Emerging Markets Stocks Led Last Week’s Rebound in Risk Assets
Stocks in emerging markets extended their recent recovery and posted the strongest gain in a wide-ranging bounce for the major asset classes for the trading week through Friday, Dec. 2, based on a set of ETFs.
Vanguard Emerging Markets Stock Index Fund () surged 4.9%, building on the ETF’s recovery off its late-October low. The recent rise in this corner of global markets is partly the perception of over-sold conditions that traders decided went too far. The question is whether these markets will continue to stage a recovery?
Part of the calculus is deciding if the Federal Reserve’s interest rates, which affect the price of money around the world, are nearing a pivot.
David Hauner, head of emerging market strategy and economics at Bank of America, says:
“It does seem like the Federal Reserve may stop hiking interest rates, which has led to inflows into emerging markets. Things get priced in ahead of time, and there’s a fear-of-missing-out effect when people start to see prices moving.”
Morgan Stanley) analysts recently turned bullish on the stocks. The bank wrote in its 2023 global strategy outlook:
“We see grounds for a recovery in emerging markets. First, we expect to see the conditions for the dollar to weaken, which is always a helpful starting point. Global growth recovers from its low point in the first quarter through to the end of the year, led by emerging economies.”
Perhaps, but it’s not yet obvious that VWO’s price trend has recovered from the bear market of late. The next several week’s will be a test of whether the recent rebound is noise or the start of a new bull market for these battered shares. More generally, traders will be looking for confirmation that the October low will hold. On the upside, sentiment will improve if VWO can break above its recent peak of roughly $42.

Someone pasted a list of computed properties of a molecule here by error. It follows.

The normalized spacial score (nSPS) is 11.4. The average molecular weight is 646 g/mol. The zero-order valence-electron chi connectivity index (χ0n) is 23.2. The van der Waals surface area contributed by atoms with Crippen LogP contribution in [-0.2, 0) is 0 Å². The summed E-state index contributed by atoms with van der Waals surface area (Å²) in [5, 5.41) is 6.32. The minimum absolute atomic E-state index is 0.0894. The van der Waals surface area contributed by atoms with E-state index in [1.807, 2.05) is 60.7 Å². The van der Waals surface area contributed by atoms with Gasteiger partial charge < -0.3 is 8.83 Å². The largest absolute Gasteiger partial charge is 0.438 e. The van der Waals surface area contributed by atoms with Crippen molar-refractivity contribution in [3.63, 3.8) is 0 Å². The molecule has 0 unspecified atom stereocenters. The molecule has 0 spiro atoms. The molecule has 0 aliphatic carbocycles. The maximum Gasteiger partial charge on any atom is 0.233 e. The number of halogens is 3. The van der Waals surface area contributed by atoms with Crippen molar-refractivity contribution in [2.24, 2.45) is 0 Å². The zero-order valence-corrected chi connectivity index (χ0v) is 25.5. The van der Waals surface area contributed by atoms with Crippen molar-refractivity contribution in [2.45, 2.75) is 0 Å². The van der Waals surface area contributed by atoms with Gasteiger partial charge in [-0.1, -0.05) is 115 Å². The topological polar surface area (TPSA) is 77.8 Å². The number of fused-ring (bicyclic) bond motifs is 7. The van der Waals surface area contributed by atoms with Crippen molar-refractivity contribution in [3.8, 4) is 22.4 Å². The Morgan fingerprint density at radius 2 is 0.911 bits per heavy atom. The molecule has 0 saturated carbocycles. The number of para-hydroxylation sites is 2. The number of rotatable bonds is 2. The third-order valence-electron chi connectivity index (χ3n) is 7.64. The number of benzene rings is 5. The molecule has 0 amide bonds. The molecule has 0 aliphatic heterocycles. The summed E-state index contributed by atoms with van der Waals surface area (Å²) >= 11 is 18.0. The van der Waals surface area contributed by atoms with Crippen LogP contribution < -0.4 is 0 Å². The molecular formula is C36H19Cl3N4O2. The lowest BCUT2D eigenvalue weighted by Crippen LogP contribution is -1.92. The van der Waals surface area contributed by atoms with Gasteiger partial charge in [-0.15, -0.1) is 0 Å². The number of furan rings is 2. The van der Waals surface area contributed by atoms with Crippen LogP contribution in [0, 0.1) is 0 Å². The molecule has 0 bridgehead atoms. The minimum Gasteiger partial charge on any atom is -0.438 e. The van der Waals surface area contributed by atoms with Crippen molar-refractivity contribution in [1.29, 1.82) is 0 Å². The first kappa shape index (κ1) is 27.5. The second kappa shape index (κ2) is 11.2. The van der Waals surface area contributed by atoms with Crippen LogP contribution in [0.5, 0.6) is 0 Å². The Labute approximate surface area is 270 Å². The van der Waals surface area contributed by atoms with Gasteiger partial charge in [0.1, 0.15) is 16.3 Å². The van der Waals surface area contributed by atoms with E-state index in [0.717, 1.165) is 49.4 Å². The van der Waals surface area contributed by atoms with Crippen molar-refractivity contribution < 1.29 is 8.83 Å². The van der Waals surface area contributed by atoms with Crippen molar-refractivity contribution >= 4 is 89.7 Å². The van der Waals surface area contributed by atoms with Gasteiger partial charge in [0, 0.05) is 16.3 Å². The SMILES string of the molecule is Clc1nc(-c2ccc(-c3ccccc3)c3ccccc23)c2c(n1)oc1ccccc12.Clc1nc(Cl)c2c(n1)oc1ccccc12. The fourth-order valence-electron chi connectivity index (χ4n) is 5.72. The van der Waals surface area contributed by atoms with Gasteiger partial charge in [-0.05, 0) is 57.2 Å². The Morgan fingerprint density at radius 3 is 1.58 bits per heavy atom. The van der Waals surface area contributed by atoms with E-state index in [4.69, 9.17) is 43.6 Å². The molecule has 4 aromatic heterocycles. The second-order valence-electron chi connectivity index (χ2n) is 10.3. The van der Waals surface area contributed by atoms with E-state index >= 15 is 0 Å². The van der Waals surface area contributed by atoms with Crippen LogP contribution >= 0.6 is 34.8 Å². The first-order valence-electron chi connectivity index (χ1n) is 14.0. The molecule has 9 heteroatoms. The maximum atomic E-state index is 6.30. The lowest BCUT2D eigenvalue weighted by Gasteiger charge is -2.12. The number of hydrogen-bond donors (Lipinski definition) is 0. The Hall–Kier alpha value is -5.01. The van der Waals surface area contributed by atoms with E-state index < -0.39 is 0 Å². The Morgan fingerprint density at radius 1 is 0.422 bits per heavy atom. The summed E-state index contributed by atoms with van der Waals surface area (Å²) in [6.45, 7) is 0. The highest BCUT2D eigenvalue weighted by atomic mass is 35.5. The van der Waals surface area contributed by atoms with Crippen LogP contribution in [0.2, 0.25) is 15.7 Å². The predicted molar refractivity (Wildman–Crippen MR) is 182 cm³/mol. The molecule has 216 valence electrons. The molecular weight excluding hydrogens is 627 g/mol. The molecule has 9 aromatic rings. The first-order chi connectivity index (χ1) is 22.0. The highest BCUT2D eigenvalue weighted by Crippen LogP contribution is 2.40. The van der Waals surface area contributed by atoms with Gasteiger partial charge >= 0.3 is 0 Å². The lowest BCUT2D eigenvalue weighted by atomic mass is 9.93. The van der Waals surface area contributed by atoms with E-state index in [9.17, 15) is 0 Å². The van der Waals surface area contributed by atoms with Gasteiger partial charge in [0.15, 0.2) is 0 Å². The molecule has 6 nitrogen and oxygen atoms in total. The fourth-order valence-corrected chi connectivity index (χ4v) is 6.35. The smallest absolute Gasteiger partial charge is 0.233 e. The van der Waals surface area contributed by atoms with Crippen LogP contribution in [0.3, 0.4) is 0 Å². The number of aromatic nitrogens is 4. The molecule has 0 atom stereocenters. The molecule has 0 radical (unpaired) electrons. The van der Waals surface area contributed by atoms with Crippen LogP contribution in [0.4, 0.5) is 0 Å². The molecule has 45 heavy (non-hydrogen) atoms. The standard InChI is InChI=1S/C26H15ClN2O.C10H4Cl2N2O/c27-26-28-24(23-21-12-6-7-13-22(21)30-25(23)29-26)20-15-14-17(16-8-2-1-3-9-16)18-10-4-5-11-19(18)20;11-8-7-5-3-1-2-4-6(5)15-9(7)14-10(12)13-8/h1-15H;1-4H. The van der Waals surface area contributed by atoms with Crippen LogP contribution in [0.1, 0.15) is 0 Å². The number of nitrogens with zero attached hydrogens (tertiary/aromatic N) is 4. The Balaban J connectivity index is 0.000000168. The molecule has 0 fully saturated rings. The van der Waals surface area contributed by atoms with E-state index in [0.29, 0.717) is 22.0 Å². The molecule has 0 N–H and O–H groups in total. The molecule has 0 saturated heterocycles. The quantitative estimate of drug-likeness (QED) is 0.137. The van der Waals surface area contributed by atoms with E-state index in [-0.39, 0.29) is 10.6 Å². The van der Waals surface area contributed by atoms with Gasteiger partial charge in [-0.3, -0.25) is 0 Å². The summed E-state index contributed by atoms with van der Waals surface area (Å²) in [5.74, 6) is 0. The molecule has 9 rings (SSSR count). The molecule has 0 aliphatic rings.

Meanwhile, it’s notable that all of the major asset classes posted gains last week. As a result, the Global Market Index (GMI.F), an unmanaged benchmark, maintained by CapitalSpectator.com, rose for a second week. This index holds all the major asset classes (except cash) in market-value weights via ETFs and represents a competitive measure for multi-asset-class-portfolio strategies.
For the one-year trend, commodities markets (GCC) are the upside outlier, posting the only gain for the major asset classes over the trailing 12-month window.
Not surprisingly, the widespread losses for the past year continue to weigh on GMI.F’s one-year performance, which closed down 11.9% on Friday vs. the year-earlier price.
Comparing the major asset classes through a drawdown lens still reflect steep declines from previous peaks for most markets. The softest drawdown at the end of last week: inflation-indexed Treasuries (), which closed with a 9.9% peak-to-trough decline. The deepest drawdown: foreign corporate bonds (PICB), which ended the week with a 26.1% slide below its previous peak.
GMI.F’s drawdown: -14.8% (green line in chart below).